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Out of sight, out of mind? Gotthard: a ‘connection between two cultures’

The Gotthard mountain rail route featuring tunnels which allow trains to gain in height, at Giornico in the Leventina valley in the canton of Ticino


The Gotthard base tunnel opens for business on Sunday. Trains will run through the Gotthard mountain in just 20 minutes, but passengers will miss out on the sights along the historic route. Historian and railway expert Kilian T. Elsasser filled us in on exactly what we’ll be missing out on. What makes this stretch of railway between Erstfeld, canton Uri, and Bodio, canton Ticino, so special?

Kilian T. Elsasser: It’s simply an extraordinarily exciting journey through the untamed Alps. The route is very closely tied to the Swiss identity. It’s dripping with history, you could say. What’s the significance of the central North-South axis no longer going over this historic route?

K.T.E.: The new tunnel is a feat of engineering. As a Swiss, I’m proud. On the other hand, there’s a touch of bitterness that we now only need this route for local journeys and pleasure trips. Let’s imagine we’re travelling from north to south. The northern entrance to the Gotthard tunnel is in Erstfeld. Is it worth seeing?

K.T.E.: Erstfeld was a small village; it was the Gotthard railway that put it on the map. It became the place where locomotives were serviced and then attached so that heavy trains could travel over the Gotthard. In the 19th century it was a real boomtown. This is where one of the first Reformed churches in central Switzerland was built. It’s a part of history.

Off the beaten train track The lost world of the Gotthard

The new Gotthard Tunnel will get you to your destination sooner, but you’ll miss out on what makes taking the train across the Alps so special. A section of the route going into the tunnel goes past a village called Gurtnellen, where there are frequent avalanches that block the line. Does nature often get in the way like this?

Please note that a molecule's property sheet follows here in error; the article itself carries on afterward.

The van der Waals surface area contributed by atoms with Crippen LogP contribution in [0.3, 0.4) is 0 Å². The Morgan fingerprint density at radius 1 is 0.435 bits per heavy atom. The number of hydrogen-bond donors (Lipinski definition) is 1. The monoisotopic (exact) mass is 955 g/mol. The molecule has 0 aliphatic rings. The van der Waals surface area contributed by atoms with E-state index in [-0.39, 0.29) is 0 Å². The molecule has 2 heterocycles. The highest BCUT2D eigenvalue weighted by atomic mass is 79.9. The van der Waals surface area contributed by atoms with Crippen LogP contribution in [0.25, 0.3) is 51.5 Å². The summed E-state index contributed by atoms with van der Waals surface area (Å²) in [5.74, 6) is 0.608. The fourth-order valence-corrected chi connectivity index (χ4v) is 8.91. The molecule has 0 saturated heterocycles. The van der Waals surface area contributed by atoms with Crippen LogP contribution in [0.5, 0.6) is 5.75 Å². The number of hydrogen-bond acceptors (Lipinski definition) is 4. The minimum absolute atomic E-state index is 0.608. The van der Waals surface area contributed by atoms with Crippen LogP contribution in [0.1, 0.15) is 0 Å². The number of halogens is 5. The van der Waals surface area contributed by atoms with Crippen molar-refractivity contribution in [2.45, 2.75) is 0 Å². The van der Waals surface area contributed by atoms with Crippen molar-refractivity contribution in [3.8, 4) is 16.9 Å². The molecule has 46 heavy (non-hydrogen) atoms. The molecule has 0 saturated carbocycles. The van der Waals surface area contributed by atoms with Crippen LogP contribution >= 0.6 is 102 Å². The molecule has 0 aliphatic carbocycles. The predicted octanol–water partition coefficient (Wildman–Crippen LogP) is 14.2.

K.T.E: It was a human triumph to be able to build a railway line here. But humankind will always have to fight against nature, whether it’s storms, falling rocks or landslides. It was, and still is, a constant struggle to keep the line safely in service. A great deal of maintenance is required. On the way, travellers will spy a little church out of the window in a town called Wassen. In fact they’ll see it from three different perspectives thanks to the way the tunnels twist and turn cutting in and out of the rock as the railway line climbs. When did this church start to attract attention?

K.T.E.: In the 19th century, the Gotthard railway was the most important tourist attraction in Switzerland. Every tourist wanted to go on it and every tour guide mentioned it. The Swiss connection to the church really began in earnest in the 1960s and 1970s, when the comedian Emil Steinberger made a comedy sketch about these types of churches. Many people have seen the church, but not so many have been inside.

K.T.E.: As far as I know, very few have seen the church from the inside. It’s a very pretty Baroque church. The change in perspective when people look at it from the train is something of a fascination, because it’s difficult to get your bearings. I was with an Indian visitor once who thought he was hallucinating because he saw the church three times. And what about the village of Göschenen – what are people missing here?